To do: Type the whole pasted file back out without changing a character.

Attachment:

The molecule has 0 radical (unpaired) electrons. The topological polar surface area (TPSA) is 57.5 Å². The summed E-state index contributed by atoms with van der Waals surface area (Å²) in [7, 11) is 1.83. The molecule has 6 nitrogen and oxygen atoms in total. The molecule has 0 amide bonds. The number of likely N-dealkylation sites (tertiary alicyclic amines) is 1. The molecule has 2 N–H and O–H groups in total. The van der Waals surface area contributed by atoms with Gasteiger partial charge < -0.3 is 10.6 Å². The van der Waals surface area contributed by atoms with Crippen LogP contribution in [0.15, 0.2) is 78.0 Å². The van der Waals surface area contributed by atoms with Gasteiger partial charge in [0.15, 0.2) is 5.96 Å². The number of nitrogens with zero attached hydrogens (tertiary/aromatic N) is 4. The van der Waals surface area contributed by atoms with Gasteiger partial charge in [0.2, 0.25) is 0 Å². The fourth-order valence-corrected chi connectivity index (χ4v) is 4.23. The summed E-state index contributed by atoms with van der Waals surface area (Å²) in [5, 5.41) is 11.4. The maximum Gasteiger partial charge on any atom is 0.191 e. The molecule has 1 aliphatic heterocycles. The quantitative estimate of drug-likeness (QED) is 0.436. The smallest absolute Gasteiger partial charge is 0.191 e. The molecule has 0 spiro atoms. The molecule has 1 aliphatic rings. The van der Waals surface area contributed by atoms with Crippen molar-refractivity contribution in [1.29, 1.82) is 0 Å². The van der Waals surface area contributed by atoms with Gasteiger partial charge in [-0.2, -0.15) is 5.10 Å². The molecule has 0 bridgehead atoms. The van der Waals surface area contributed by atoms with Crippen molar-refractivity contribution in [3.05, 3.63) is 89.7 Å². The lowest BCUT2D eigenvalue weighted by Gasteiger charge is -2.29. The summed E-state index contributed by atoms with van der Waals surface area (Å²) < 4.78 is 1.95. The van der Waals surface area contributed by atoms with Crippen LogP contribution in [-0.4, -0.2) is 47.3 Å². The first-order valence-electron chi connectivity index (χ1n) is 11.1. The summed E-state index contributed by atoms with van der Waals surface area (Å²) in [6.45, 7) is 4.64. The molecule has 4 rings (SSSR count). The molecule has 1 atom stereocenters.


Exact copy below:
The molecule has 0 radical (unpaired) electrons. The topological polar surface area (TPSA) is 57.5 Å². The summed E-state index contributed by atoms with van der Waals surface area (Å²) in [7, 11) is 1.83. The molecule has 6 nitrogen and oxygen atoms in total. The molecule has 0 amide bonds. The number of likely N-dealkylation sites (tertiary alicyclic amines) is 1. The molecule has 2 N–H and O–H groups in total. The van der Waals surface area contributed by atoms with Gasteiger partial charge < -0.3 is 10.6 Å². The van der Waals surface area contributed by atoms with Crippen LogP contribution in [0.15, 0.2) is 78.0 Å². The van der Waals surface area contributed by atoms with Gasteiger partial charge in [0.15, 0.2) is 5.96 Å². The number of nitrogens with zero attached hydrogens (tertiary/aromatic N) is 4. The van der Waals surface area contributed by atoms with Gasteiger partial charge in [0.2, 0.25) is 0 Å². The fourth-order valence-corrected chi connectivity index (χ4v) is 4.23. The summed E-state index contributed by atoms with van der Waals surface area (Å²) in [5, 5.41) is 11.4. The maximum Gasteiger partial charge on any atom is 0.191 e. The molecule has 1 aliphatic heterocycles. The quantitative estimate of drug-likeness (QED) is 0.436. The smallest absolute Gasteiger partial charge is 0.191 e. The molecule has 0 spiro atoms. The molecule has 1 aliphatic rings. The van der Waals surface area contributed by atoms with Crippen molar-refractivity contribution in [1.29, 1.82) is 0 Å². The van der Waals surface area contributed by atoms with Gasteiger partial charge in [-0.2, -0.15) is 5.10 Å². The molecule has 0 bridgehead atoms. The van der Waals surface area contributed by atoms with Crippen molar-refractivity contribution in [3.05, 3.63) is 89.7 Å². The lowest BCUT2D eigenvalue weighted by Gasteiger charge is -2.29. The summed E-state index contributed by atoms with van der Waals surface area (Å²) < 4.78 is 1.95. The van der Waals surface area contributed by atoms with Crippen LogP contribution in [-0.4, -0.2) is 47.3 Å². The first-order valence-electron chi connectivity index (χ1n) is 11.1. The summed E-state index contributed by atoms with van der Waals surface area (Å²) in [6.45, 7) is 4.64. The molecule has 4 rings (SSSR count). The molecule has 1 atom stereocenters.